Distinct Infrastructure Group – More than holes, poles, and trenches

written by BVM April 16, 2018

Distinct Infrastructure Group

More than holes, poles, and trenches

 

Business View Magazine interviews Joe Lanni, co-founder/co-CEO of Distinct Infrastructure Group for our series on fastest growing companies in Canada.

Joe Lanni and Alex Agius, co-founders and co-CEOs of Distinct Infrastructure Group, each bring a special set of skills, strength, and experience to the table; a symbiosis and synergy that’s served them well since starting the company in 2007. What began as a start-up in Joe’s garage is now a publicly traded firm on the Profit 500 Fastest Growing Company in Canada list, servicing telecommunication companies, utilities, and governments across North America from ever-expanding facilities in Ontario, Manitoba, and Alberta, Canada.

Lanni shares the back-story: “I grew up in construction and went to university to study finance. But I dropped out because I’d started a business to pay for tuition and that business became so big I couldn’t do both. So, I decided to continue with the company, instead. Alex comes from the industry, as well. He started at 18 on the technical side of the business and worked his way up through different management and executive positions.”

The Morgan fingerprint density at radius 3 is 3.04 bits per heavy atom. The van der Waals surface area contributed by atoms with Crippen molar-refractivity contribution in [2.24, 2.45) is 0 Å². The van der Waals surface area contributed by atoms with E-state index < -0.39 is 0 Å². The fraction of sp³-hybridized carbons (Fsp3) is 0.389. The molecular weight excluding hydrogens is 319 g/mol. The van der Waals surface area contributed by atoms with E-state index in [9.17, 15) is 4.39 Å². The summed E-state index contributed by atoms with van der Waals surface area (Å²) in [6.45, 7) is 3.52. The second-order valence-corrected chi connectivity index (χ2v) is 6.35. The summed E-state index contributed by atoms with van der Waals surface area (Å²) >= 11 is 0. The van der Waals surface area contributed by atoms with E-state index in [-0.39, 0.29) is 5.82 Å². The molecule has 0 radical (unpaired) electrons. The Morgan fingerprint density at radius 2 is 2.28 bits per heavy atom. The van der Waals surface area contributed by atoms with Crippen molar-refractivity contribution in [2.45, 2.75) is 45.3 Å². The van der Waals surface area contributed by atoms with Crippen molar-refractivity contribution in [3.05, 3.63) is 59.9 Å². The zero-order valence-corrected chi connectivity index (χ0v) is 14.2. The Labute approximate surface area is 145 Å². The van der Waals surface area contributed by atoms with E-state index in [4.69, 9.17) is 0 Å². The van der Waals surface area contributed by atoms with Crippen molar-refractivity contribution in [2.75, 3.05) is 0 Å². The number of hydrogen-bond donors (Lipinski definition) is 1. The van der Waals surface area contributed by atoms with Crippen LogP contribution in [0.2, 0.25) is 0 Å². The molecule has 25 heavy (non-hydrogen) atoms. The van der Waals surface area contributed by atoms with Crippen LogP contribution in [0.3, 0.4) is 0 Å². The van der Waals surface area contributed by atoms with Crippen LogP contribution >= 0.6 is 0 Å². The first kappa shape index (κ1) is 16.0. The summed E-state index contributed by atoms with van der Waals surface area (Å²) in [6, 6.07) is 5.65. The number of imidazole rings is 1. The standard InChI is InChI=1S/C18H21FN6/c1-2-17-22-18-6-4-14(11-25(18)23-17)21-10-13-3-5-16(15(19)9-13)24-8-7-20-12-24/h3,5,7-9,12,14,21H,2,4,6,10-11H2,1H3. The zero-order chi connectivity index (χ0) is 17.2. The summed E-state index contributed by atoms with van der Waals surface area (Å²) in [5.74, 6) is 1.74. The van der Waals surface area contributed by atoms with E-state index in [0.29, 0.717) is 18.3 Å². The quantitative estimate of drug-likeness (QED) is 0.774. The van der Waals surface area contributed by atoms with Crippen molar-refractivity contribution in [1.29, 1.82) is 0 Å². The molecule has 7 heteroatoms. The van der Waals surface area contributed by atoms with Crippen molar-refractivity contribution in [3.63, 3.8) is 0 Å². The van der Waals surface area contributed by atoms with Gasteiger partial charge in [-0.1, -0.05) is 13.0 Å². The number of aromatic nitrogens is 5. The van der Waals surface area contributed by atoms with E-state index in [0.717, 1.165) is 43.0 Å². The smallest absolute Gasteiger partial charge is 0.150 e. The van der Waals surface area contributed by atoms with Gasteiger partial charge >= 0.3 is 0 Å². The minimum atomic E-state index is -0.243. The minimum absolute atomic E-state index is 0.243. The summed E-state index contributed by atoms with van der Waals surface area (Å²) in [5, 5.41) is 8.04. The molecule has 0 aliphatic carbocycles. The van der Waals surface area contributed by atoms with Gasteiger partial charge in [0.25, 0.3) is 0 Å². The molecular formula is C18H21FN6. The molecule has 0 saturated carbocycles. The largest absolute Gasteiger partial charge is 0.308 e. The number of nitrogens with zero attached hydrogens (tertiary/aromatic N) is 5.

The two met in 1999 when Lanni was running a small family business and sub-contracting at the company where Agius was VP of Construction. Fast forward to 2007 – they were both looking for the next thing to do and saw an opportunity developing in the infrastructure space, particularly with the communications sector. So, they decided to start Distinct Infrastructure. Lanni recalls, “Fiber to the home was becoming a very real thing and a lot of people we’d dealt with over several years in the business were looking for capable, reliable partners or vendors. It proved to be a good opportunity for Alex and me.”

The company began as a niche service provider, working on specific types of projects, and evolved into a full-service, turnkey solutions provider to anyone who owns a network. Full-service means they can handle any size of project from conception to completion, or any aspect along the way. That includes all related services, such as survey, design, engineering, construction, as well as maintaining and servicing those networks after the fact.

“We’re not a get into town, do a build, and then get out of town type of company,” says Lanni.  “Our business model revolves around establishing multi-year, master service agreements with our clients that allow us to continue servicing that customer on their projects as a whole, not individual projects. We’re there as a long-term partner for future construction needs along with the service and maintenance aspects their network demands.”